This paper examines the relationship between organization size, product life‐cycle stage, market position, balanced scorecard (BSC) usage and organizational performance. Using financial and nonfinancial measures, the BSC appraises four dimensions of performance: customers, financial (or shareholders), learning and growth, and internal aspects. Based on a survey of 66 Australian manufacturing companies, the paper suggests that larger firms make more use of a BSC. In addition, firms that have a higher proportion of new products have a greater tendency to make use of measures related to new products. A firm's market position has not been found to be associated significantly with greater BSC usage. The paper also suggests that greater BSC usage is associated with improved performance, but this relationship does not depend significantly on organization size, product life cycle, or market position.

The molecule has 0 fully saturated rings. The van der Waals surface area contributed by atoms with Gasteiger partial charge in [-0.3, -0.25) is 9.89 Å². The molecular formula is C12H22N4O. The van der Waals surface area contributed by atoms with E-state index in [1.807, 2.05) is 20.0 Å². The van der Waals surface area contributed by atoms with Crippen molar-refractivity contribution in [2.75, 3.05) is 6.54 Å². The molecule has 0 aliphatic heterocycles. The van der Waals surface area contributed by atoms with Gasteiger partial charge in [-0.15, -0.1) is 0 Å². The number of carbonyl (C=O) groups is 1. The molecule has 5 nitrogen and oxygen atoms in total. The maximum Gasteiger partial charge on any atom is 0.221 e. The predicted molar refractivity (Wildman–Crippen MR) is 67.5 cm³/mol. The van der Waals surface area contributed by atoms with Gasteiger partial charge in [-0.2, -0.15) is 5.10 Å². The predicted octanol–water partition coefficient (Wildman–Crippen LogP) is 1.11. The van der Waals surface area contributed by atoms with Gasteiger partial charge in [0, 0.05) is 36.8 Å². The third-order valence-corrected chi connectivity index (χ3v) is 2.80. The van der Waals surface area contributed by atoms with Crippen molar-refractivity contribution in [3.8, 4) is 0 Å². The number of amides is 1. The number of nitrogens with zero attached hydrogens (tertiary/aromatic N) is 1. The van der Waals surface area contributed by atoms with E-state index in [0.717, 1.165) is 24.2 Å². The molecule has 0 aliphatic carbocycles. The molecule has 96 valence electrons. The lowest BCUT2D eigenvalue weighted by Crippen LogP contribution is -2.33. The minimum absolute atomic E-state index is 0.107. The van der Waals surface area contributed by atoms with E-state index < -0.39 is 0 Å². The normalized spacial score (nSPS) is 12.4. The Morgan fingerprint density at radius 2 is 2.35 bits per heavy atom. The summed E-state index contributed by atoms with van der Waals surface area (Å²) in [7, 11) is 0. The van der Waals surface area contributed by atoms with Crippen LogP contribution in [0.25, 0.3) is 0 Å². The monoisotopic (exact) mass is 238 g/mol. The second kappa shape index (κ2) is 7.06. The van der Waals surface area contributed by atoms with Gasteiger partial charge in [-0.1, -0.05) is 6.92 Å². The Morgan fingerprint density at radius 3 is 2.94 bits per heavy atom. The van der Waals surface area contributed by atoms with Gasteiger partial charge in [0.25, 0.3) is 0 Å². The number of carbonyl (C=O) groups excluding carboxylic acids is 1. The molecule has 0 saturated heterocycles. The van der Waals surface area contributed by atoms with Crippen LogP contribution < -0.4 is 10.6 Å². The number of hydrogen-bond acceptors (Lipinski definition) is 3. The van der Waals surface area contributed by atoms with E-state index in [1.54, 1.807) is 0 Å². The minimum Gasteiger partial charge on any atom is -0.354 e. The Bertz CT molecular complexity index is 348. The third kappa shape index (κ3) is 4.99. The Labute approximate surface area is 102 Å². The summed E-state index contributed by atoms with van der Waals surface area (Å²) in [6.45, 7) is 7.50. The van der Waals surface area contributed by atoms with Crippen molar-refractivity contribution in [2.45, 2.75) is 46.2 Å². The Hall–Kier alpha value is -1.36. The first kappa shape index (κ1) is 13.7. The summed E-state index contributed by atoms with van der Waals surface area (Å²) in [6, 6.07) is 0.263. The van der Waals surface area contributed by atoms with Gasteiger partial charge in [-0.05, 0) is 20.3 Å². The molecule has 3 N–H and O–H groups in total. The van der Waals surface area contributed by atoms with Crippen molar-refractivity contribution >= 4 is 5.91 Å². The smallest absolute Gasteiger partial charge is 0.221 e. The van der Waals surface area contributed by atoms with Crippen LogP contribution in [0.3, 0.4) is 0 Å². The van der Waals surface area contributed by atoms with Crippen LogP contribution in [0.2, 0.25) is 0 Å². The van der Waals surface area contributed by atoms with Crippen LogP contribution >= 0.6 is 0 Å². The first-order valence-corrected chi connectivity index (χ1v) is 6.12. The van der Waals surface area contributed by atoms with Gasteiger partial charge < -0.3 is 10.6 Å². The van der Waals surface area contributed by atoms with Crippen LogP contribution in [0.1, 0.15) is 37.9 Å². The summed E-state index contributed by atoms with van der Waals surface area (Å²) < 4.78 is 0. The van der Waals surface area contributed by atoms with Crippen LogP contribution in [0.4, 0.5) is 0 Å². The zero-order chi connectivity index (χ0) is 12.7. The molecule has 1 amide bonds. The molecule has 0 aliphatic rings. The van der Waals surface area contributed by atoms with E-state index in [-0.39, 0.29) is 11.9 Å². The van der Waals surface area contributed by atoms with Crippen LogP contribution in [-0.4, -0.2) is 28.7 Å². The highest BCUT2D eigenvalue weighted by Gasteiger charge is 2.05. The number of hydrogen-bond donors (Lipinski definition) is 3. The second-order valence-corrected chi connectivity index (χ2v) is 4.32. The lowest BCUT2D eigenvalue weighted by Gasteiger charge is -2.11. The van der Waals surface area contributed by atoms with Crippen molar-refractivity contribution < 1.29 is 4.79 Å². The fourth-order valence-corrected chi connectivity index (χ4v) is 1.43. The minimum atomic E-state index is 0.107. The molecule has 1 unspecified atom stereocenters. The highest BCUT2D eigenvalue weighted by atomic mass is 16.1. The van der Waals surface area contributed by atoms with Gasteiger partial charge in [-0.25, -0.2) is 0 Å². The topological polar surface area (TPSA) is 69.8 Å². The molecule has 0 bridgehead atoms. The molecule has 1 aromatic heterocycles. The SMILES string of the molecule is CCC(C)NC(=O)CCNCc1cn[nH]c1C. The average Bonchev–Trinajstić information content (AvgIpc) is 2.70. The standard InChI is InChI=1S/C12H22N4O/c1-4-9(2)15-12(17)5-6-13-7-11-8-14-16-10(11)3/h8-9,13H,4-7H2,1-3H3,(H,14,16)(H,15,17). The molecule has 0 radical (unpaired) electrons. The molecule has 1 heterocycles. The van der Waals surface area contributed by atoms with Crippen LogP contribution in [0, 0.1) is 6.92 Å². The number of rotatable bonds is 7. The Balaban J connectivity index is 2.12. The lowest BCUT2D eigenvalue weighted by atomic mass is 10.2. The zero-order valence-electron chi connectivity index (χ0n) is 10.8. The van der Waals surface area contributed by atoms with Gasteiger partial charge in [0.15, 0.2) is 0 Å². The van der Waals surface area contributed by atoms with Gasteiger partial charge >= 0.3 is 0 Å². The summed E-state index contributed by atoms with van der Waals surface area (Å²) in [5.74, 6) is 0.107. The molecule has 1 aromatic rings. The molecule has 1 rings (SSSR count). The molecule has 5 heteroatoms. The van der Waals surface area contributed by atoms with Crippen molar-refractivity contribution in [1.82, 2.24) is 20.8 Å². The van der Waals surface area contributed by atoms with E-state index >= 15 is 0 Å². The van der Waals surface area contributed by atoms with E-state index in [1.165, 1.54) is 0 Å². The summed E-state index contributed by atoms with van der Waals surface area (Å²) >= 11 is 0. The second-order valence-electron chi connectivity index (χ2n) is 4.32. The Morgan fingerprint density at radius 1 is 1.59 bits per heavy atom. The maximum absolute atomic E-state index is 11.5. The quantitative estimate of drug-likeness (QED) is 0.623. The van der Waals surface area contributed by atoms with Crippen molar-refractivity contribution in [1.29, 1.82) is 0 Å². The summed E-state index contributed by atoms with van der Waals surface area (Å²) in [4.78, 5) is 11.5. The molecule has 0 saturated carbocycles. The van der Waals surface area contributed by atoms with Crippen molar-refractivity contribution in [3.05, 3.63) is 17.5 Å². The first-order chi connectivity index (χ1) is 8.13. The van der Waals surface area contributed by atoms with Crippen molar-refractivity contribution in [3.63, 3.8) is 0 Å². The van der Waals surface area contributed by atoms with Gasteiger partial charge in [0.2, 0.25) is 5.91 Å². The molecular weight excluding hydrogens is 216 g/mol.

Linking Balanced Scorecard Measures to Size and Market Factors: Impact on Organizational Performance
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Zahirul Hoque, Wendy James; Linking Balanced Scorecard Measures to Size and Market Factors: Impact on Organizational Performance. Journal of Management Accounting Research 1 December 2000; 12 (1): 1–17. doi: https://doi.org/10.2308/jmar.2000.12.1.1
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